Movie Review: “Boom Bust Boom”



Monty Python’s Terry Jones uses puppets as a way of livening up a talking-economic-heads documentary about capitalism’s psychology-driven business cycles in “Boom Bust Boom.”

But the biggest smirks in “Boom Bust Boom,” an otherwise most informative explanation of why we should never, ever believe it when this or that generation of economists tries to explain away the possibility of a Next Great Depression (“This time it’s DIFFERENT. We have the Internet! More information, you see!”), is the presentation of John Cusack as one of the on-camera expert witnesses.

It’s a film with famous economists — some living, some dead, played by puppets — historians and psychologists, all explaining the human nature that sets us up for the cycles capitalism lives through — boom, “euphoria” driven bust, boom again.

And John Cusack. “One semester at NYU” is all the Internet Movie Database gives him, as far as credentials. But he’s got opinions, especially about the meltdown of 2007-8. And he’s outraged. So anyway.

Jones, co-writer, presenter and with his son Bill Jones co-director, takes us through the history of market-driven bubbles, from tulip mania in 16th-17th century Holland, to Britain’s “South Sea Company” government scam based on potential trade in South America, depending on how a then-raging war with Spain came out, to the Great Depression and the Great Recession.

The late John Kenneth Galbraith (in puppet form, with an actor reading from his work) intones about the “inordinate desire to get rich quickly with a minimum of effort,” the driving force behind every bubble — tulips, to market derivatives.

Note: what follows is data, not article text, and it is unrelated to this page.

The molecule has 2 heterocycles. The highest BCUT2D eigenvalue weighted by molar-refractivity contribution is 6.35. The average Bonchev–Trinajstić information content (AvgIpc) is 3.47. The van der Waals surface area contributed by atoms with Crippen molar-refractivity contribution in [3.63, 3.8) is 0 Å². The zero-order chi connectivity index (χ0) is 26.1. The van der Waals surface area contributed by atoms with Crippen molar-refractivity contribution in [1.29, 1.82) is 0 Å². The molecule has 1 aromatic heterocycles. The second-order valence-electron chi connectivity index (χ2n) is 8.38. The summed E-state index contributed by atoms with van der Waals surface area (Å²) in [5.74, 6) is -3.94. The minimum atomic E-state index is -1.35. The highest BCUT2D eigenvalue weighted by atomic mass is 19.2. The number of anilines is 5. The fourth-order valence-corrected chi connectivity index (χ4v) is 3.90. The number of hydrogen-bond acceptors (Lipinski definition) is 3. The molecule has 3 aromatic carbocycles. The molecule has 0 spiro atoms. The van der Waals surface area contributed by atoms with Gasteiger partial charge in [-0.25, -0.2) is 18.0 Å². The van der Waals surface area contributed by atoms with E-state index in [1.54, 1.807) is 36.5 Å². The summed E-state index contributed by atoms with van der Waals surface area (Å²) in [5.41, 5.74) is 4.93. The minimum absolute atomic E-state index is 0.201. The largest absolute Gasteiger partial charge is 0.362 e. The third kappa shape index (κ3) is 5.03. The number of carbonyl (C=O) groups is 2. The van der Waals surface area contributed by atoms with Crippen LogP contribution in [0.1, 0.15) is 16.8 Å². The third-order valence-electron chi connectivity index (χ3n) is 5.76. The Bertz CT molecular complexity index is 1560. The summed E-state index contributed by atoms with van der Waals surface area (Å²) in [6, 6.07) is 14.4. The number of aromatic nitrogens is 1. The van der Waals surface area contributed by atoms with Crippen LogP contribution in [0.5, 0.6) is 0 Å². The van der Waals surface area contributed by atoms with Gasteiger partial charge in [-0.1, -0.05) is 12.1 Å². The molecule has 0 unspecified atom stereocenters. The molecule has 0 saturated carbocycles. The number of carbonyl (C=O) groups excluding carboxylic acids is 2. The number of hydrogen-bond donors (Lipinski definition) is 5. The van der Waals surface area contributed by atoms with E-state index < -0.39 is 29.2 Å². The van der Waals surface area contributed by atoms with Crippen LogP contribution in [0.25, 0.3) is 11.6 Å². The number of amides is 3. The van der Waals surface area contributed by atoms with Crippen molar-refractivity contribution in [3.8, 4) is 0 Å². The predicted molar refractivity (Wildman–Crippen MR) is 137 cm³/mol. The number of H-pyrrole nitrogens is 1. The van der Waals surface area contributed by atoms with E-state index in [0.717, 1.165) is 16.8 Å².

Every few decades, people who clamor “Let the MARKET decide,” get their way and convince the rest of us that regulating these licensed gamblers is a sin against liberty. And every few decades, they run the world economy into a ditch.

The film blasts longtime Fed Chairman Alan Greenspan as being one of those market cultists, catches him admitting he was wrong, and notes that he went on being wrong after admitting that to Congress. And thus the Great Recession was born.

On Monkey Island, off Puerto Rico, a psychologist (Laurie Santos) observes how other primates can be conned into thinking they’re getting a better deal merely by seemingly switching up the number of grapes they can buy with monkey money, creating the illusion of “bargain” when in fact there is none. Trump voters, no doubt.

The object of this short, clever blend of interviews, movie clips (“Life of Brian”) and “South Park” explanations, is to keep us on our guard, to not let the new Rick Santellis or Ben Cramers convince us “This time it’s DIFFERENT.” When it isn’t.

And besides, they of all people, don’t know. Any more than John Cusack.



MPAA Rating: unrated

Cast: Terry Jones, James Galbraith, George Magnus, Laurie Santos, John Cusack
Credits: Directed by Terry Jones, Bill Jones,Ben Timlettt, script by Terry Jones, Theo Kocken . A release.

Running time: 1:11

About Roger Moore

Movie Critic, formerly with McClatchy-Tribune News Service, Orlando Sentinel, published in Spin Magazine, The World and now published here, Orlando Magazine, Autoweek Magazine
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